The Bureau of Land Management last week announced the appointment of Greg Sheehan as the BLM’s new state director for Utah. Sheehan will begin Aug. 2.
“Greg Sheehan knows the people and lands of Utah as well as anyone, leading the Utah Division of Wildlife Resources for years and working collaboratively with the BLM and other federal and state agencies, conservation and industry groups, and other stakeholders on a host of land management issues in the state. We’re excited he has agreed to bring that expertise and the relationships he’s built over decades to lead the BLM’s work in Utah,” Deputy Director for Policy and Programs William Perry Pendley said.
But the Southern Utah Wilderness Alliance believes Sheehan is a poor choice.
“Greg Sheehan is not fit to lead the Bureau of Land Management’s Utah state office,” said SUWA in a statement. “Utah’s Grand Staircase-Escalante and Bears Ears national monuments and redrock wilderness are the crown jewels of the federal public lands in the lower 48 states entrusted to the bureau. In stark contrast, Sheehan’s resume is littered with the kind of parochial influence that makes him particularly unsuited to manage public lands. He has a history of making decisions at the behest of state and local governments, as well as high-dollar hunting groups and energy interests, that promote the heavy-handed destruction of public lands and wildlife.”
Sheehan will oversee management of nearly 22.9 million acres of public lands, representing about 42% of the state. Located mostly in southeastern and western Utah, these lands are varied, ranging from rolling uplands to sprawling desert lowlands. Utah’s public lands feature some of the most spectacular scenery in the world, from the snow-capped peaks of remote mountain ranges to colorful red-rock canyons, according to the BLM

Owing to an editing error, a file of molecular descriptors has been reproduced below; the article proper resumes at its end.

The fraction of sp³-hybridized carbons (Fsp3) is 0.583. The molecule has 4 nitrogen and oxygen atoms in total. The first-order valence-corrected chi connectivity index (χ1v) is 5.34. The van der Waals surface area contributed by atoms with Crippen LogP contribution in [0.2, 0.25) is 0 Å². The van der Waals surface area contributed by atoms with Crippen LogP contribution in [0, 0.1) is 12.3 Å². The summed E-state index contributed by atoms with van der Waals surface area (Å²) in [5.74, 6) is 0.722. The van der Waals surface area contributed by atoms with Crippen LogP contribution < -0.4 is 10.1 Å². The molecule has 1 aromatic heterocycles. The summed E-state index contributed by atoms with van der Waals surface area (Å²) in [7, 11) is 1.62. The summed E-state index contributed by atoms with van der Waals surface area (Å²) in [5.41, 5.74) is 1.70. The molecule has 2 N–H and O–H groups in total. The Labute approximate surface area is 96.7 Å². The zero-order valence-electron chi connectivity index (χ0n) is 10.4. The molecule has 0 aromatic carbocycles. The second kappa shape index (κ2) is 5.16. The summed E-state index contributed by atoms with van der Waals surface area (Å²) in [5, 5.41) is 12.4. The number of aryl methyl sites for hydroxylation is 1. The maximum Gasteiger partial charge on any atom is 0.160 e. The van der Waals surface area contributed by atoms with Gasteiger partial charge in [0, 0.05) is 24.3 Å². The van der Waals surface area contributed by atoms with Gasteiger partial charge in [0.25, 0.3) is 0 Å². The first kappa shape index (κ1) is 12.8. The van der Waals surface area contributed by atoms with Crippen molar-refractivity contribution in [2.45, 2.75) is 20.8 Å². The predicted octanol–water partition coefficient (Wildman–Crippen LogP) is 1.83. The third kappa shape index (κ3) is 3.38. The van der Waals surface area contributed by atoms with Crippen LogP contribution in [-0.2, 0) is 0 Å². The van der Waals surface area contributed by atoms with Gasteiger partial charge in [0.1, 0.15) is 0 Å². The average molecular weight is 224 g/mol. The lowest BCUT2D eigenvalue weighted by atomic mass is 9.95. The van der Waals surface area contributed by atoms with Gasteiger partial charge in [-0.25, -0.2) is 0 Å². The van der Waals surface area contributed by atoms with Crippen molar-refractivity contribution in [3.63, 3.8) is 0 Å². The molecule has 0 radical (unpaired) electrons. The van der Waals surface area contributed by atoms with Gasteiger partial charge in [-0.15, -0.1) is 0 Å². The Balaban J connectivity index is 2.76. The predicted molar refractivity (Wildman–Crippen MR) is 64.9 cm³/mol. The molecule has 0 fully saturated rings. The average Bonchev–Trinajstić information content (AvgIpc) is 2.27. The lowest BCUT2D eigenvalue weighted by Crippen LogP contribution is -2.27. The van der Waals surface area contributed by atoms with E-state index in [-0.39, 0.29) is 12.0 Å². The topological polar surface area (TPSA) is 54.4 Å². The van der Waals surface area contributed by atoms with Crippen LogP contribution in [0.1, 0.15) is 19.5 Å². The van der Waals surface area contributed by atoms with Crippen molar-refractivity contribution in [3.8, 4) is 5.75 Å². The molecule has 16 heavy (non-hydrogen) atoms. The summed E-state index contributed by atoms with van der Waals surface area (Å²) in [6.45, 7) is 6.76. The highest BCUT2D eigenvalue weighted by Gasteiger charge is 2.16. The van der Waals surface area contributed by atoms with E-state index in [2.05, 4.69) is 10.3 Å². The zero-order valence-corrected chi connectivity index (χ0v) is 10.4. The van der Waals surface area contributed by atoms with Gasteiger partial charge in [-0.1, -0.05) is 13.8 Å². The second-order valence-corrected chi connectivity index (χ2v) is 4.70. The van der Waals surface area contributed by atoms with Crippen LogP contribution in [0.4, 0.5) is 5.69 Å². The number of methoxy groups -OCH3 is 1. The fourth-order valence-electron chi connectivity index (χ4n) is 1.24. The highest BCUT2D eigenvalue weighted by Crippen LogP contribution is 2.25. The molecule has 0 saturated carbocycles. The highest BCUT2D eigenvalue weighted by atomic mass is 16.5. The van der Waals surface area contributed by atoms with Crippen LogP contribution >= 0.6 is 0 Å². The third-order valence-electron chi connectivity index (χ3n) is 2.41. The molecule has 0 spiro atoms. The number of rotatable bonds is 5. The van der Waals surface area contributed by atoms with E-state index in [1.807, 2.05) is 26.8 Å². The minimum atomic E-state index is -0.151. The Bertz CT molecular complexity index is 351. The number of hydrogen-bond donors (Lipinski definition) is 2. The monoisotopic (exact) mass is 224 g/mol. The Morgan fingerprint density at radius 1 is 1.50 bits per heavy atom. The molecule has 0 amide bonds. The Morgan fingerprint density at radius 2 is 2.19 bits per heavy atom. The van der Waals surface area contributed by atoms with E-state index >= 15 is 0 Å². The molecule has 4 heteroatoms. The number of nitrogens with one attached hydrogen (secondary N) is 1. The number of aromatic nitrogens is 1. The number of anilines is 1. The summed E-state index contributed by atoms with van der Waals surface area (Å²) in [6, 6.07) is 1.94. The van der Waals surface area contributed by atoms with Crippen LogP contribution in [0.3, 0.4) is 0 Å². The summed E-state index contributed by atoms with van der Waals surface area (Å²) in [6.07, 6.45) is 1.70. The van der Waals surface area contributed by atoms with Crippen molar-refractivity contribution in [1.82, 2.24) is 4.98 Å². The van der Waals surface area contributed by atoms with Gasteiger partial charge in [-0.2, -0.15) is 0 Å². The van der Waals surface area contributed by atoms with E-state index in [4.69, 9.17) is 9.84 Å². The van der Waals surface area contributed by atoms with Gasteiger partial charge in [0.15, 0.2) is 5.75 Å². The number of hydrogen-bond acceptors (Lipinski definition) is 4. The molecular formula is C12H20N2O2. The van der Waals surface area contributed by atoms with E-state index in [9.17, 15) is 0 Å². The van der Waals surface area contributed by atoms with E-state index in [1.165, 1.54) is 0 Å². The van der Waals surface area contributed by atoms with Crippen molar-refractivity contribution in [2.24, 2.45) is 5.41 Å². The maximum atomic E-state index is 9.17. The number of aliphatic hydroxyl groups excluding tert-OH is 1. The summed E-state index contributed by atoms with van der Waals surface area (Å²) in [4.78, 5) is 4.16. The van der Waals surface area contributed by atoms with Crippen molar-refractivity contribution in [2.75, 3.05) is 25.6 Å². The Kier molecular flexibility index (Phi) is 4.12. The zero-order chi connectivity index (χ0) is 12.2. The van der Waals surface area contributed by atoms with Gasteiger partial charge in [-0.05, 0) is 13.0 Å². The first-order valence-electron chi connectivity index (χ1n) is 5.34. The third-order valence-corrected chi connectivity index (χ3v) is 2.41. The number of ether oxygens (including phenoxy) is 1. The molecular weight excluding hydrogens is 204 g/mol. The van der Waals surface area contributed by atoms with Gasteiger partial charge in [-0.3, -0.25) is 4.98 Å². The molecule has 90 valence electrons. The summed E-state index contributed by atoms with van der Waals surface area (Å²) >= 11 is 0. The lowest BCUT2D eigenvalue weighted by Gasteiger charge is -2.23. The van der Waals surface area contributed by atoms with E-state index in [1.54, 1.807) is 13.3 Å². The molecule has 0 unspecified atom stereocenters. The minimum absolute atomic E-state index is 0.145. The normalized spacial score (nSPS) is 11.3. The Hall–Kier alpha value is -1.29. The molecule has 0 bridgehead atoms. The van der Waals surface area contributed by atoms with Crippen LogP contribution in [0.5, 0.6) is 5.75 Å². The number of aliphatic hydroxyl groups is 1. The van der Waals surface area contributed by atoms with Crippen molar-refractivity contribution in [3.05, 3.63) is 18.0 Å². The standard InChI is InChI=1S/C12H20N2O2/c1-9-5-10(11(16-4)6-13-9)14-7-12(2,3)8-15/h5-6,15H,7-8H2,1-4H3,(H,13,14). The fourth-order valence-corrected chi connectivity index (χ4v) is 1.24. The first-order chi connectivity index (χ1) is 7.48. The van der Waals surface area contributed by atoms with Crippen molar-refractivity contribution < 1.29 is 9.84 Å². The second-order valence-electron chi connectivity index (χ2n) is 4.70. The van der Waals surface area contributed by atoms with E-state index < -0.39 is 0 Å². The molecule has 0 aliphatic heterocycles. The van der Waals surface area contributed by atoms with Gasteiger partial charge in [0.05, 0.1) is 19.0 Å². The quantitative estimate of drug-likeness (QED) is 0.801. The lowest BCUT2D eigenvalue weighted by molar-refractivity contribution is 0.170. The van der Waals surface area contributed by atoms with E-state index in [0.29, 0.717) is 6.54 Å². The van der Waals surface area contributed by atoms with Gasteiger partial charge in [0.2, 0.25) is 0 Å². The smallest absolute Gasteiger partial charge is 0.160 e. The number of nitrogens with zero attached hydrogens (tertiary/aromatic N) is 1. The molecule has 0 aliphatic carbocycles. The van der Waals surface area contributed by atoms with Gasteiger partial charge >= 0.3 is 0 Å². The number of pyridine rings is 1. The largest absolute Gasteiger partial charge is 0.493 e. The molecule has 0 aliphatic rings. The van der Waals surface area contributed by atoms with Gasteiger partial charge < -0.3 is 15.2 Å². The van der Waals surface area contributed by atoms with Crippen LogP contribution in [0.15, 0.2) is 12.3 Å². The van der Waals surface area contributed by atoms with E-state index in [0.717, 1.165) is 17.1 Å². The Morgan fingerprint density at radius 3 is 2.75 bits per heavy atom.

Sheehan served as the U.S. Fish and Wildlife Service principal deputy director from 2017 to 2018. A career conservation professional, according to the BLM, Sheehan served for 25 years in the Utah Department of Natural Resources and the Utah Division of Wildlife Resources – the last five years as the agency’s director.
“Sheehan’s lifelong passion for fish and wildlife, and his years leading a wildlife agency in a state with significant public lands and multiple use demands, have given him a deep understanding of the issues and complexities involved in the management of public lands,” said the bureau.
As principal deputy director, Sheehan led continuing efforts to expand public access for hunting and fishing across the National Wildlife Refuge System and other lands managed by the service. This enhanced access program has led to the opening of more than 1.7 million acres of refuge lands for hunting and fishing during the Trump administration. At both the state and federal level, Sheehan has focused on keeping hunters and anglers active, said the bureau.
As director of the State of Utah’s Division of Wildlife, Sheehan worked extensively with the U.S. Fish and Wildlife Service and other federal and state agencies to recover threatened and endangered species protected by the Endangered Species Act, one of the agency’s principal authorities. He brought the same proactive approach to implementing the ESA at the federal level. Under his leadership, the agency worked to accelerate species recovery and delisting efforts by strengthening and expanding partnerships with state and tribal wildlife agencies, and by expanding financial, technical and regulatory assistance for landowners to encourage voluntary conservation efforts on private lands. During his tenure, multiple species were delisted due to recovery, including the black-capped vireo and lesser long-nosed bat. Many more species have been proposed for delisting due to recovery or for downlisting because of their progress.
In his years with the Utah Division of Wildlife, Sheehan supported landscape-scale habitat restoration; identification of wildlife corridors; highway fencing and underpass construction; translocation of deer, bighorn sheep, bison and mountain goats; efforts to enhance sage grouse populations; restoration and rebuilding of the state fish hatcheries and extensive scientific research. As a result, during the last four years of his tenure, Utah’s mule deer population increased by more than 100,000 animals, leading to increased hunting and viewing opportunities for the public.
Sheehan earned a bachelor’s degree at Utah State University and later received an MBA. Greg and his wife have been married for 35 years and have two sons. He is an avid hunter, fisherman and wildlife photographer.
Doug McMurdo contributed to this report.